Operation food rescue: Edmonton volunteer group cuts waste and helps charities
The Leftovers Foundation redirects about 250 kilograms of food every week
The first Locale Festival was held Saturday at the Arts Barns in Edmonton. It was a one-stop shop for people trying to cut down on waste.
The festival featured a variety of environmentally conscious vendors offering sustainable products, including reusable water bottles and utensils, produce bags and second-hand clothes.
Organizers Jennifer Bertrand and Anna Owusu were inspired by their own desire to live a greener life.
Bertrand, who runs a vintage shop because she's concerned about the impacts of fast fashion, said they figured there were other people also looking for ways to create less waste.
"I think people are starting to go 'okay, we need to get serious about this. This is not something we can be passive about. So, what can I do,'" Bertrand said. "They were looking for resources, and so that's kind of what we're doing here. We want people to come see some alternatives to their daily waste."
A constant flow of foot traffic passed through the festival doors on Saturday. Bertrand said they had to turn down a few vendors due to space limitations.
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"We really want to grow this festival," Bertrand said. "Maybe do it twice a year or maybe run some smaller events throughout the year. It seems like people are excited about it, so we'd like to keep the momentum going."
Operation food rescue
One of the vendors at the festival was the Leftovers Foundation.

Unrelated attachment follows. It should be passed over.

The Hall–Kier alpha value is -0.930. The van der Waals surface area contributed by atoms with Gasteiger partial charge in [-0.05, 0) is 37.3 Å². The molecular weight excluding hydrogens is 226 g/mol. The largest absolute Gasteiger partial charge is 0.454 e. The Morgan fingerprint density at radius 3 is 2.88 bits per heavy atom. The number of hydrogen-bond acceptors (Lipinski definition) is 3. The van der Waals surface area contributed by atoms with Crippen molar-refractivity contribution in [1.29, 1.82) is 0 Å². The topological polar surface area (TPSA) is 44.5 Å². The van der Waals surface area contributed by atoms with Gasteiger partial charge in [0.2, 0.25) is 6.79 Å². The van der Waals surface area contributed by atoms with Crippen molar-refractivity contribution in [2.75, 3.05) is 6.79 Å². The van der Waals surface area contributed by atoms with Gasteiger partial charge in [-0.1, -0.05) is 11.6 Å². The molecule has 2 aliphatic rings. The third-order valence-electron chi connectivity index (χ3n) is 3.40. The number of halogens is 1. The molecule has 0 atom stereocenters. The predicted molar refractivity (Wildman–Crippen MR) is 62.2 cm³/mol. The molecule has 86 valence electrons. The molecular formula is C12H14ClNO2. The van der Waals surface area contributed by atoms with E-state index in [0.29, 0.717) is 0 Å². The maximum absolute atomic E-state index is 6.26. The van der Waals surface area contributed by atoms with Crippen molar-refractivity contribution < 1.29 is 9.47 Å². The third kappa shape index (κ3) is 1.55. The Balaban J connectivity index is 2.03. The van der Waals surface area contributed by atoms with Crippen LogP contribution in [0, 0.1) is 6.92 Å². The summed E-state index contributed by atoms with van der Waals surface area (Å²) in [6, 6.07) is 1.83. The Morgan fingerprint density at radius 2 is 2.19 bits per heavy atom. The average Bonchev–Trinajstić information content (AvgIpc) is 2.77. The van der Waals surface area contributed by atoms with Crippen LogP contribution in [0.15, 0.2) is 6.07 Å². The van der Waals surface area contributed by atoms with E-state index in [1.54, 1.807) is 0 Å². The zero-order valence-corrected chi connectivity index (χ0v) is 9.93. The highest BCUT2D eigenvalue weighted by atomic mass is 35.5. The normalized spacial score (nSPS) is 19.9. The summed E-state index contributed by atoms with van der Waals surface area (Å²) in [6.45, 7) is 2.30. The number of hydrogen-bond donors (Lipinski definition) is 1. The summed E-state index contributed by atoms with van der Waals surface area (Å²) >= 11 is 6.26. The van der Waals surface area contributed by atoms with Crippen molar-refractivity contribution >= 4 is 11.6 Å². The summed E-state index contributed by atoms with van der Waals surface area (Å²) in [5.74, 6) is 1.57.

The volunteer-based group rescues food destined for landfills and gets it into the hands of support organizations. Lead coordinator Morgan Allen says the group uses an app to organize more than 100 volunteers in Edmonton.
"They will work with food vendors to pick up their excess food at the end of the day," Allen said. "They'll redirect that food back to service agencies. Then those service agencies can use that food in their meal, snack or grocery programs."
The program helps improve access to fresh fruits and vegetables, dairy products and meat, according to Allen. It's also a cost saver for the benefiting groups, who can use money that would go toward purchasing food in other areas.
"The majority of what we pick up is perishable items," Allen said. "We've worked a lot with grocery stores and we will work with cafes and restaurants as well. But we've focused on grocery stores so far because it's a really great way for us to access those fresh items."
The group works with 17 different food vendors and 15 local groups to help distribute rescued food. Allen said there is also a waiting list of agencies that are wanting to work with them.
The Leftovers Foundation website says they redirect about 250 kilograms of food every week.
The foundation started in Calgary in 2013 and expanded to Edmonton in 2016.
The group uses an app to coordinate all of their volunteer efforts, which eliminates the need for office space.
"They don't have to go to any sort of training program or anything like that," Allen said. "They just download the app on to their phone, sign up and create an account. Then through that, they can actually sign up for any of the routes they want to cover. There's no minimum time commitment or anything like that."
The group is always looking for more volunteers who may want to deliver food or help spread the word about their work.
Allen is also encouraged by the turnout at the Locale Festival.
"I think there's some really environmentally conscious and socially conscious groups that are here that are offering some really wonderful services." Allen said.